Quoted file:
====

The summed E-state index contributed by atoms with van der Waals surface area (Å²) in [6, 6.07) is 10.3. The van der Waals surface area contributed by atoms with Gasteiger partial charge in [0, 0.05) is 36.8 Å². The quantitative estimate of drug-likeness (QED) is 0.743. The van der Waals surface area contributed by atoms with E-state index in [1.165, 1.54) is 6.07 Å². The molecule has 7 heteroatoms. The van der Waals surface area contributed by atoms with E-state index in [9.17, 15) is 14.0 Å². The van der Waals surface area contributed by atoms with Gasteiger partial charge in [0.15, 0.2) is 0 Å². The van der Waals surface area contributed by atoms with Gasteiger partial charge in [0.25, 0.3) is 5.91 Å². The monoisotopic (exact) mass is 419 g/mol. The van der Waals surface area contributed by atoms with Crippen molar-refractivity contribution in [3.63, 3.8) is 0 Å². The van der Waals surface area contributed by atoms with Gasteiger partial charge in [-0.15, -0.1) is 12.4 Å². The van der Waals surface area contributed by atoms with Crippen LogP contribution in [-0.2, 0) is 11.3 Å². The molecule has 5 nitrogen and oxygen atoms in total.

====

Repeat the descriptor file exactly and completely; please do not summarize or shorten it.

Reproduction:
The summed E-state index contributed by atoms with van der Waals surface area (Å²) in [6, 6.07) is 10.3. The van der Waals surface area contributed by atoms with Gasteiger partial charge in [0, 0.05) is 36.8 Å². The quantitative estimate of drug-likeness (QED) is 0.743. The van der Waals surface area contributed by atoms with E-state index in [1.165, 1.54) is 6.07 Å². The molecule has 7 heteroatoms. The van der Waals surface area contributed by atoms with E-state index in [9.17, 15) is 14.0 Å². The van der Waals surface area contributed by atoms with Gasteiger partial charge in [0.15, 0.2) is 0 Å². The van der Waals surface area contributed by atoms with Gasteiger partial charge in [0.25, 0.3) is 5.91 Å². The monoisotopic (exact) mass is 419 g/mol. The van der Waals surface area contributed by atoms with Crippen molar-refractivity contribution in [3.63, 3.8) is 0 Å². The van der Waals surface area contributed by atoms with Gasteiger partial charge in [-0.15, -0.1) is 12.4 Å². The van der Waals surface area contributed by atoms with Crippen LogP contribution in [-0.2, 0) is 11.3 Å². The molecule has 5 nitrogen and oxygen atoms in total.